Sixty Church of England bishops along with leaders of other religious groups, are urging ministers to rethink the two-child benefits cap.
In a letter to the Times, they say the policy is likely to tip an extra 200,000 children into poverty.
Changes limiting some benefits to the first two children in a family came into effect last year.
The government says parents on benefits should face the same financial choices as those in work.
Under the current rules, parents can claim child tax credits or universal credit only for their first two children unless there are special circumstances.
Campaigners say the policy could leave some families almost £3,000 a year worse off.
Among the signatories to the letter are senior representatives from Jewish and Muslim groups as well as other Christian organisations.
- The new Bishop of London, the Right Reverend Sarah Mullally
- Harun Khan, secretary general of the Muslim Council of Britain
- Gillian Merron, chief executive of the Board of Deputies of British Jews.
They write: “It is a grave concern that there are likely to be mothers who will face an invidious choice between poverty and terminating an unplanned pregnancy.”
They warn that the policy “is making it harder for parents to achieve a stable and resilient family life” and say it “conveys the regrettable message that some children matter less than others, depending on their place in the sibling birth order”.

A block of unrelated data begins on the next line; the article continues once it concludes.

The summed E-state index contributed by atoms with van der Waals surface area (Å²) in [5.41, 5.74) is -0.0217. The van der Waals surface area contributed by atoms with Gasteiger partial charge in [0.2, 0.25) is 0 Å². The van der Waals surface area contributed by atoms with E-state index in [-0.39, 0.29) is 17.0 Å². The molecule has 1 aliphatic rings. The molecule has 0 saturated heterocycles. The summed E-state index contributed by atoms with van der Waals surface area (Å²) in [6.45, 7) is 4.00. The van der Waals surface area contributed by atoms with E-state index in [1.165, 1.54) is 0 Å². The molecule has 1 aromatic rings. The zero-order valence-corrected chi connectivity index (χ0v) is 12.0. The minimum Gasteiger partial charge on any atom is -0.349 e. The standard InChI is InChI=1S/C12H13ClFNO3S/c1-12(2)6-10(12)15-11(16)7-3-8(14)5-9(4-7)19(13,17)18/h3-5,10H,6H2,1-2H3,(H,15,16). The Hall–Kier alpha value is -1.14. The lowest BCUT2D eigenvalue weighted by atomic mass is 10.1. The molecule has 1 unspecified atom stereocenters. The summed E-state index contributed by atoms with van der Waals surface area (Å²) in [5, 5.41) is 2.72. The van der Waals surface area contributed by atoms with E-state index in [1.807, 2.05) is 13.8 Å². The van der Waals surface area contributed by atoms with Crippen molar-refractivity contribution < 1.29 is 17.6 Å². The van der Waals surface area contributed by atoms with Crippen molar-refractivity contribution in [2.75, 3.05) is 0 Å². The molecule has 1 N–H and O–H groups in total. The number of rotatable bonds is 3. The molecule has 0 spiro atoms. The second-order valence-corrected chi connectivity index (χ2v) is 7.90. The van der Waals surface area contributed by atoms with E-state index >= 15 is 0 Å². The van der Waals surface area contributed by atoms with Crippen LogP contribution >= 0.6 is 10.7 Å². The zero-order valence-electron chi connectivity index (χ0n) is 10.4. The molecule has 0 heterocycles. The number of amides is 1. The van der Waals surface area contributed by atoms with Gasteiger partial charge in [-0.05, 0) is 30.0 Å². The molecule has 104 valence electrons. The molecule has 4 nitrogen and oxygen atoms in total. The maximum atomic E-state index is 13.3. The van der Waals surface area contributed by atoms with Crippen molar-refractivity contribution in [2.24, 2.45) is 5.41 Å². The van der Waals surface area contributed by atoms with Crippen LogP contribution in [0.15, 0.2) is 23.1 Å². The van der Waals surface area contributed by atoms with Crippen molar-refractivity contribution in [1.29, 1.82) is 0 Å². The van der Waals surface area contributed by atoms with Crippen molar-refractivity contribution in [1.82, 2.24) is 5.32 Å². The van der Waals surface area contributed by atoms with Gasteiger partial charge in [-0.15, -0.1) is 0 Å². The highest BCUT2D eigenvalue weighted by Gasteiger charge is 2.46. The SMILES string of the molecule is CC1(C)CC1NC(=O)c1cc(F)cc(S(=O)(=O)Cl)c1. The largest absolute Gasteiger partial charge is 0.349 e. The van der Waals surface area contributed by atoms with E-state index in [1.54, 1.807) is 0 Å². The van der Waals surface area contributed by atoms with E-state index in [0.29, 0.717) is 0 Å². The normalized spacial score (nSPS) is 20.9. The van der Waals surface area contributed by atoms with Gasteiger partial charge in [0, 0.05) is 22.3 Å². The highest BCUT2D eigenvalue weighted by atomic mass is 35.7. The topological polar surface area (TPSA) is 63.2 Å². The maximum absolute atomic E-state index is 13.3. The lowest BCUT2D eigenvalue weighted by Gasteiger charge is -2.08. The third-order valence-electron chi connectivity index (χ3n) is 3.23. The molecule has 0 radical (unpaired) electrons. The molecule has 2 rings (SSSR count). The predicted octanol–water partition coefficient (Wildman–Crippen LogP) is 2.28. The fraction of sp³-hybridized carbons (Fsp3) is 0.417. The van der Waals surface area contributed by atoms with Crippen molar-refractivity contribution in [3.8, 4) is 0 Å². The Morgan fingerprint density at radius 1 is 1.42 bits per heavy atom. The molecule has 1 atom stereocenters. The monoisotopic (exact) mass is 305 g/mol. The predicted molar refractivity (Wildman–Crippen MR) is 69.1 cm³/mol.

They suggest that many families will have taken decisions on family size while they were still earning enough to support their children but may now have to claim benefits because of redundancy, bereavement or illness.
‘Simply not right’
The Right Reverend Paul Butler, Bishop of Durham, said: “A combination of low pay, unstable jobs and high housing and living costs are locking families in a daily struggle to put food on the table.
“It is simply not right that some children get support and others don’t.
“We share a moral responsibility to make sure that everyone in our country has a decent standard of living and the same chances in life, no matter who they are or where they come from.
“The government has an opportunity to right this wrong by removing its two-child limit policy. We urge the prime minister to address this burning injustice.”
A report published with the letter by the End Child Poverty Coalition, Child Poverty Action Group and the Church of England says the policy’s full impact has yet to be seen.
Some 160,000 families with newborn babies are already up to £2,780 a year worse off than if their youngest child had been born in the previous year, says the report.
Changes in the pipeline mean that from February 2019, the two-child limit will also apply to families with three or more children who make a new claim for universal credit, irrespective of when their children were born.
And by 2020, an estimated 640,000 families, including around 2 million children, will be affected, it adds.
Child Poverty Action Group chief executive Alison Garnham said the link between need and benefit entitlement had been broken by the policy.
“We know that it is putting some mothers in the impossible position of deciding whether to continue with an unplanned pregnancy and see their family fall into poverty, or to have an abortion.
“A year in, the government should reconsider this policy before more families are pulled below the poverty line.”